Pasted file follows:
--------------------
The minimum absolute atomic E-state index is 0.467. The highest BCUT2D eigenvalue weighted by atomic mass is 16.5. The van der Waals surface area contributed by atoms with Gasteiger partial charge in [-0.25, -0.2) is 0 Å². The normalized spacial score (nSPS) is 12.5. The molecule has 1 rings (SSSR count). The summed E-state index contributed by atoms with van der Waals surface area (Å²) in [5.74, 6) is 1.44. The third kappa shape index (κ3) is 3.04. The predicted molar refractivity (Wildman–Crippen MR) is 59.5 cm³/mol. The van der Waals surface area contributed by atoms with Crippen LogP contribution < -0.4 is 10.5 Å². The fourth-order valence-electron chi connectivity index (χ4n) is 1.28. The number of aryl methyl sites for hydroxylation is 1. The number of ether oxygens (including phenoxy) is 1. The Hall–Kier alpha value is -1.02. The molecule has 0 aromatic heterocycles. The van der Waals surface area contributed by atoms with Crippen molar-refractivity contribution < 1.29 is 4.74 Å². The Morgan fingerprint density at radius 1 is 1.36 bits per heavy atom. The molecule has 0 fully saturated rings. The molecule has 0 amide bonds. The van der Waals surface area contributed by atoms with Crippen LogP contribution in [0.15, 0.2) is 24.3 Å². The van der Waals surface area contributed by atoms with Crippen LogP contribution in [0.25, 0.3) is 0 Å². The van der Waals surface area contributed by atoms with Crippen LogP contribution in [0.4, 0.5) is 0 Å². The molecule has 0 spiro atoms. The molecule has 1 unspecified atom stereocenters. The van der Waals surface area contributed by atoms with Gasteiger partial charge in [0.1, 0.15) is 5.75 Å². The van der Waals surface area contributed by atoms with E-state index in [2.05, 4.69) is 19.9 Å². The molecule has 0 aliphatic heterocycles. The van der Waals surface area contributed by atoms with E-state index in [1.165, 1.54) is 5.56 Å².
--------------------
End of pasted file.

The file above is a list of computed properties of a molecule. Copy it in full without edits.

The minimum absolute atomic E-state index is 0.467. The highest BCUT2D eigenvalue weighted by atomic mass is 16.5. The van der Waals surface area contributed by atoms with Gasteiger partial charge in [-0.25, -0.2) is 0 Å². The normalized spacial score (nSPS) is 12.5. The molecule has 1 rings (SSSR count). The summed E-state index contributed by atoms with van der Waals surface area (Å²) in [5.74, 6) is 1.44. The third kappa shape index (κ3) is 3.04. The predicted molar refractivity (Wildman–Crippen MR) is 59.5 cm³/mol. The van der Waals surface area contributed by atoms with Crippen LogP contribution < -0.4 is 10.5 Å². The fourth-order valence-electron chi connectivity index (χ4n) is 1.28. The number of aryl methyl sites for hydroxylation is 1. The number of ether oxygens (including phenoxy) is 1. The Hall–Kier alpha value is -1.02. The molecule has 0 aromatic heterocycles. The van der Waals surface area contributed by atoms with Crippen molar-refractivity contribution < 1.29 is 4.74 Å². The Morgan fingerprint density at radius 1 is 1.36 bits per heavy atom. The molecule has 0 fully saturated rings. The molecule has 0 amide bonds. The van der Waals surface area contributed by atoms with Crippen LogP contribution in [0.15, 0.2) is 24.3 Å². The van der Waals surface area contributed by atoms with Crippen LogP contribution in [0.25, 0.3) is 0 Å². The van der Waals surface area contributed by atoms with Crippen LogP contribution in [0.4, 0.5) is 0 Å². The molecule has 0 spiro atoms. The molecule has 1 unspecified atom stereocenters. The van der Waals surface area contributed by atoms with Gasteiger partial charge in [0.1, 0.15) is 5.75 Å². The van der Waals surface area contributed by atoms with E-state index in [2.05, 4.69) is 19.9 Å². The molecule has 0 aliphatic heterocycles. The van der Waals surface area contributed by atoms with E-state index in [1.165, 1.54) is 5.56 Å².